A pitfall of empirically-based data analysis, into which the unwary easily stumble, is uncovered by even a cursory Rasch analysis of the Minnesota Multiphasic Personality Inventory-2 (Butcher et al. 1989).
Consider the "depression" scale of 57 true/false items. 20 items, like "I cry easily", are keyed "true". 37 items, like "I am happy most of the time" are keyed "false". The count of those responses by the subject that agree with the key is intended to indicate the severity of the subject's depression.
How were these items chosen? The selection criterion for each item was that it differentiated some sample of "normal" subjects from some other sample of patients exhibiting symptoms of depression. But this empirical method is precarious - accidental differences between samples will be mistaken for indicators of depression. "I sometimes keep on at a thing until others lose their patience with me" falls into this category because it emphasizes the mental state not of the subject, but of those with whom the subject comes into contact.
How are the items used to identify depression? The empirical assignment is built on the rule that the key is the direction (true or false) that the "depressed" patient sample endorsed more frequently. Here is the pitfall. Imagine an item to which none of the normal sample responded "true", but 49% of the "depressed" sample did respond "true". This item would differentiate the samples well, but it would be incorrectly keyed! Since 51% of the "depressed" sample responded "false", the key value would be "false", and consequently the normal sample would be reported as more depressed than the "depressed" sample! Of course, if we let ourselves be controlled by data, rather than by theory, ("What does it mean to be depressed?"), there are all manner of other ways to stumble into this pitfall.
In the MMPI-2 depression scale, the pitfall is encountered 8 times. Take an item such as "I sweat very easily even on cool days." Common experience indicates that "normal" people respond "false" to this. But in the MMPI-2 this is keyed "false" to indicate depression. This item can act as an indicator of depression, but it must be rekeyed "true" in order to add up with the other items into a score whose greater value indicates a more depressed state.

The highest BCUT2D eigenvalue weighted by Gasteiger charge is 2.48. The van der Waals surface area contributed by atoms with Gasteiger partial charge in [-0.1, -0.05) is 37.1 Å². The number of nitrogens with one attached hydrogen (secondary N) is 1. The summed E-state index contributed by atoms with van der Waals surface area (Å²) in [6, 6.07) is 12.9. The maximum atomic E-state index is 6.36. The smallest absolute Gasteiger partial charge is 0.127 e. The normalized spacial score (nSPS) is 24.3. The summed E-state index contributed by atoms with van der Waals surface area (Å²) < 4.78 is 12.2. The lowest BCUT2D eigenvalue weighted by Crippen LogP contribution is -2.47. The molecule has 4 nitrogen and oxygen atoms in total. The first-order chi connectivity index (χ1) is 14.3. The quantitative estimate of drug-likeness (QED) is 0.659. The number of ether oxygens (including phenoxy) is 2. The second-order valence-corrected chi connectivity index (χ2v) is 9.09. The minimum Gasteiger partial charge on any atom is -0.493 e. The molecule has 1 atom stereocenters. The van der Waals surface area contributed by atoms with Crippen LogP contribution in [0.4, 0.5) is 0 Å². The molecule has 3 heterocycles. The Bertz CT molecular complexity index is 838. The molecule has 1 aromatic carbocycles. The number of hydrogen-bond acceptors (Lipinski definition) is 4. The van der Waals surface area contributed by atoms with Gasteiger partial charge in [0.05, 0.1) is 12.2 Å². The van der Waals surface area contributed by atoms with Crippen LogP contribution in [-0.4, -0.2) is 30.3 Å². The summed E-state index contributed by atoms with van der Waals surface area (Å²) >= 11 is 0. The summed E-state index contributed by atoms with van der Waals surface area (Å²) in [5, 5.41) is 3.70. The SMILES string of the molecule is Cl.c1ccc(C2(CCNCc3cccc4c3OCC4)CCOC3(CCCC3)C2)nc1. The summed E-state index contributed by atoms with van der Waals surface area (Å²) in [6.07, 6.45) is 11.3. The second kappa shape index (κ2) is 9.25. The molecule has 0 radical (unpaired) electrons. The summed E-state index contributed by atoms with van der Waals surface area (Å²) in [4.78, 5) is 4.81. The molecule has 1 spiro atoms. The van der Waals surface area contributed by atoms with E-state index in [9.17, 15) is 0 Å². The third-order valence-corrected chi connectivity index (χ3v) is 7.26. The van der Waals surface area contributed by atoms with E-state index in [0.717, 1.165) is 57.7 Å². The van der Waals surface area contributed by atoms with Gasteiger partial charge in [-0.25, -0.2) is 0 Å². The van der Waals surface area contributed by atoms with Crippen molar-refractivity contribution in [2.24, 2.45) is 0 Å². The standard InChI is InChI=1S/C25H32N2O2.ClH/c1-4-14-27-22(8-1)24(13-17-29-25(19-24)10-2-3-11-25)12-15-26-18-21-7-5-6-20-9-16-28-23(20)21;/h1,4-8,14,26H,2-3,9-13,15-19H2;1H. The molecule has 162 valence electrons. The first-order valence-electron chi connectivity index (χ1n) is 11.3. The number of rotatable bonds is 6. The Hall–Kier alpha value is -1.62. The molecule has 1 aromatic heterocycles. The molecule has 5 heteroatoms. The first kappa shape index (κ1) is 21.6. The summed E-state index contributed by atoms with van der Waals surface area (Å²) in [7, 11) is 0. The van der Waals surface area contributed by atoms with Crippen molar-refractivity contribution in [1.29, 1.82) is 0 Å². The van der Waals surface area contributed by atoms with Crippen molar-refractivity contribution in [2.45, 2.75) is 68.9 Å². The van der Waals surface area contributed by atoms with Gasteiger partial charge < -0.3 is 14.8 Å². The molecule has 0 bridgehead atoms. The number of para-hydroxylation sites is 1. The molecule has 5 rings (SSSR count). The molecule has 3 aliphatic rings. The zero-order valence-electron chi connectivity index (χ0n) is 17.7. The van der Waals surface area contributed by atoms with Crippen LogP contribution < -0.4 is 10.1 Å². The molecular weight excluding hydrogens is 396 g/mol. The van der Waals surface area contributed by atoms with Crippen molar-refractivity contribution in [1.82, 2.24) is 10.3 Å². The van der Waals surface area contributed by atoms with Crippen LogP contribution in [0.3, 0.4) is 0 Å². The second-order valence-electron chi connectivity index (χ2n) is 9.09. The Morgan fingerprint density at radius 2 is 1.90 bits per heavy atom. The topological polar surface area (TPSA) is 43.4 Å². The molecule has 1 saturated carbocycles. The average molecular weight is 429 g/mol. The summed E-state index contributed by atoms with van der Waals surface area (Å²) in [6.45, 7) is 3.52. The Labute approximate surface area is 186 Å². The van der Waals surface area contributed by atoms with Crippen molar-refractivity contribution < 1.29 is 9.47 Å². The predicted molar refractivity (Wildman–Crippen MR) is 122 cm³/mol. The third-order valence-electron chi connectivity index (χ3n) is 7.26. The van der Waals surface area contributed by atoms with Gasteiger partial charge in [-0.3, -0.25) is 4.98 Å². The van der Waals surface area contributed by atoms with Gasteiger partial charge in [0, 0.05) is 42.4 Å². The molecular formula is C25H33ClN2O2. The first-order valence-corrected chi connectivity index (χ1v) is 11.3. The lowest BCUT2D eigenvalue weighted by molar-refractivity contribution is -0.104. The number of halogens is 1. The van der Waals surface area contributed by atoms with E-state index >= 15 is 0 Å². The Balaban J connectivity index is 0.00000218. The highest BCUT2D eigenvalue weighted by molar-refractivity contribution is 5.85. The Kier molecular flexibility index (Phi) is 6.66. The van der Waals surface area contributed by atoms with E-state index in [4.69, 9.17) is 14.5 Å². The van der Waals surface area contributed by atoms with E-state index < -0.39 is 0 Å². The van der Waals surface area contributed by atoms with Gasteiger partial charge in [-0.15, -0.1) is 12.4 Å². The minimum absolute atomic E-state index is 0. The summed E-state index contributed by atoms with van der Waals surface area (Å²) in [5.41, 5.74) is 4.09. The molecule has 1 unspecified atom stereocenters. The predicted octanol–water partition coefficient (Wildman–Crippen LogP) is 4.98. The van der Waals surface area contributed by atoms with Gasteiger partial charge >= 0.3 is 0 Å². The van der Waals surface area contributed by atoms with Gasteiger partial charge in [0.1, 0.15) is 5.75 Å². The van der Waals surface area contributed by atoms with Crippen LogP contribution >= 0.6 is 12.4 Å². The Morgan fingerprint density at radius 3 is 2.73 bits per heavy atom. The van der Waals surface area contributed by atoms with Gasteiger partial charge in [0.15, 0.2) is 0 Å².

Empirically-based methods may provide some exploratory guidance when we are truly at a loss as to what to do. But theory-mandated choices must supersede accidental data patterns for meaning and knowledge to result.
Department of Psychology
University of Chicago
[After this Research Note was published, a member of the MMPI-2 development team remarked that this flaw in MMPI-2 was discovered early on, but ignored, because of the team's commitment to the "majority depressed" scoring rule.]
Which way is up? Correctly keying the MMPI-2. Chang C.-H. Rasch Measurement Transactions, 1994, 8:1 p.339
|Rasch Measurement Transactions (free, online)||Rasch Measurement research papers (free, online)||Probabilistic Models for Some Intelligence and Attainment Tests, Georg Rasch||Applying the Rasch Model 3rd. Ed., Bond & Fox||Best Test Design, Wright & Stone|
|Rating Scale Analysis, Wright & Masters||Introduction to Rasch Measurement, E. Smith & R. Smith||Introduction to Many-Facet Rasch Measurement, Thomas Eckes||Invariant Measurement: Using Rasch Models in the Social, Behavioral, and Health Sciences, George Engelhard, Jr.||Statistical Analyses for Language Testers, Rita Green|
|Rasch Models: Foundations, Recent Developments, and Applications, Fischer & Molenaar||Journal of Applied Measurement||Rasch models for measurement, David Andrich||Constructing Measures, Mark Wilson||Rasch Analysis in the Human Sciences, Boone, Stave, Yale|
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